SAN FRANCISCO/BENGALURU (Reuters) – Twitter Inc (TWTR.N) posted worse-than-expected quarterly revenue and profit on Thursday, plagued by unusually low demand over the summer and technical issues that hurt its advertising, sending its shares down about 19%.
Chief Financial Officer Ned Segal said the company’s ad platform encountered bugs, or glitches, that hindered its ability to target ads and share data with partners.
“These issues were in our control and we will work to do better,” said Segal on a call with analysts.
Twitter’s revenue rose 9% from a year earlier, but fell short of Wall Street expectations as total advertising revenue missed estimates.
Analysts tracking Twitter said the company’s financials would take at least a few more quarters to stabilize, with a quick turnaround looking increasingly unlikely.
“Not expecting a quick rebound in Twitter’s financials for at least a few quarters, as shortfall likely will carry into 2020,” said analyst Craig Huber of Huber Research Partners.
However, the social media platform managed to record a rise in daily users who see ads on the site, beating analyst estimates.
Twitter has stopped disclosing its monthly active users figures, instead reporting mDAU, a metric it created to measure users exposed on a daily basis to advertising through the site or Twitter applications that are able to show ads.
Chief Executive Officer Jack Dorsey said growth in monetizable daily active usage (mDAU) was driven by product improvements, including making the site easier to navigate and more proactively identifying abusive content to remove.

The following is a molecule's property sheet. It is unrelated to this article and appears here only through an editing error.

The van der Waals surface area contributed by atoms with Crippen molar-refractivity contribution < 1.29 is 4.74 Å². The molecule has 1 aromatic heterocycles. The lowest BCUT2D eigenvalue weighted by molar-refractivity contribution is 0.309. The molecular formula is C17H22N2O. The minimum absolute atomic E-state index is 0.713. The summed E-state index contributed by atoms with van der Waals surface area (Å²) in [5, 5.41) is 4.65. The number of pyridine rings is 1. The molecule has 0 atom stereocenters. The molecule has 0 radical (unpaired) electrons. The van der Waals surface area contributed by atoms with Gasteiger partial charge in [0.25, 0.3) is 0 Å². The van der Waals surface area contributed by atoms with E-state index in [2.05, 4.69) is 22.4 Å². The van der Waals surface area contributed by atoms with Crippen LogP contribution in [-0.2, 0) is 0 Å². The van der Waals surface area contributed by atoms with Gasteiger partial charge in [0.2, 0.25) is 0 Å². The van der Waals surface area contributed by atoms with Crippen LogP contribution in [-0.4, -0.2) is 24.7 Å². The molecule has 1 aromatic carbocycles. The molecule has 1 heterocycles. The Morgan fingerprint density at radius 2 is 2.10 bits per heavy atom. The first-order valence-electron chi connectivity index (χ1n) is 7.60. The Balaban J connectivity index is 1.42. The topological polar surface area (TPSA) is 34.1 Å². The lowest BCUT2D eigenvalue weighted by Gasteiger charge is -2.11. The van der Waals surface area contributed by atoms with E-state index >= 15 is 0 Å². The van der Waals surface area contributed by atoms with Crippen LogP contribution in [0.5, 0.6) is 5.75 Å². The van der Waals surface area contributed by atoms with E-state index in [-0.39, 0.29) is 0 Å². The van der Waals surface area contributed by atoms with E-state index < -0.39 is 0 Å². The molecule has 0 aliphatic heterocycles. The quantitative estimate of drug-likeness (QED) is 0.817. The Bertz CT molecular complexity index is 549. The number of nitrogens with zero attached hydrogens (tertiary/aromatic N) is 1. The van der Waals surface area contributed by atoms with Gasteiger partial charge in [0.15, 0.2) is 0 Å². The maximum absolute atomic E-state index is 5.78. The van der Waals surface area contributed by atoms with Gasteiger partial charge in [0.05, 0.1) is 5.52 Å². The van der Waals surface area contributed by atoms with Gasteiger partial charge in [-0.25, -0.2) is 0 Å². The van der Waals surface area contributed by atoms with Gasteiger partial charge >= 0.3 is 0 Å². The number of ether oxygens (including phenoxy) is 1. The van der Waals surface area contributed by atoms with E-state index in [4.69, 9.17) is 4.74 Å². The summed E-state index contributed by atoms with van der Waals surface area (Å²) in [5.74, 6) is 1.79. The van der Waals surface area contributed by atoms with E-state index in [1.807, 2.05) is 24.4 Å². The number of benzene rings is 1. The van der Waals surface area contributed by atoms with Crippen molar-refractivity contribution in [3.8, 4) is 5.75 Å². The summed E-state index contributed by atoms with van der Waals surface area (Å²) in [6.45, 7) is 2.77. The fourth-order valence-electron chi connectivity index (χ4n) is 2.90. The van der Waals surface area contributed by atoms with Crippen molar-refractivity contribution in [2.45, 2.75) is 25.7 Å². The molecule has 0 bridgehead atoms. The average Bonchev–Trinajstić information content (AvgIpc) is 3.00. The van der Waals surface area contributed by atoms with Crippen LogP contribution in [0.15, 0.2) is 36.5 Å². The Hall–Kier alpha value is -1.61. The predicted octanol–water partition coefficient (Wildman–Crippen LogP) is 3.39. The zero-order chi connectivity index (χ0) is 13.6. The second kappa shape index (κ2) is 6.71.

The company’s average mDAU hit 145 million, beating analyst expectations of 141 million, according to IBES data from Refinitiv. This alternative metric was up 17% year-over-year.
In July, Twitter launched a more personalized desktop Twitter.com as part of a plan to make the platform better for conversations. It has also experimented with the ability to follow topics, and has recently expanded testing for a feature to hide replies.
Recently, the company made a six-second video bidding available for global advertisers and it has continued to expand its live and on-demand video partnerships, including deals with NBC Olympics and Eurosport for coverage of the 2020 Tokyo Games.
Twitter and other social media platforms have also recently come under scrutiny over their ad policies.
Twitter, Facebook Inc (FB.O) and Alphabet Inc’s (GOOGL.O) Google this month was criticized by U.S. democratic presidential candidates, including former Vice President Joe Biden, for allowing politicians to run ads containing false or misleading claims.
In August, Twitter announced it would no longer accept advertising from state-controlled news media outlets, shortly after it came under fire for showing ads from Chinese state-controlled media that criticized the Hong Kong protesters.
The company also faced heat over its handling of user data when it said in October that email addresses and phone numbers uploaded by users to meet its security requirements may have been “inadvertently” used for advertising purposes.
For the quarter, net income fell to $37 million from $789 million, or $106 million when adjusted to exclude certain items. Analysts had expected net income of $161.5 million.
Total operating expenses, including cost of revenue, rose by 17% year-over-year to $780 million, partly due to plans to hire more employees.
Twitter expects fourth-quarter revenue to be between $940 million and $1.01 billion. Wall Street on average expects $1.06 billion.
Reporting by Elizabeth Culliford in San Francisco and Ambhini Aishwarya in Bangalore; Editing by Peter Henderson, Christopher Cushing and Anil D’Silva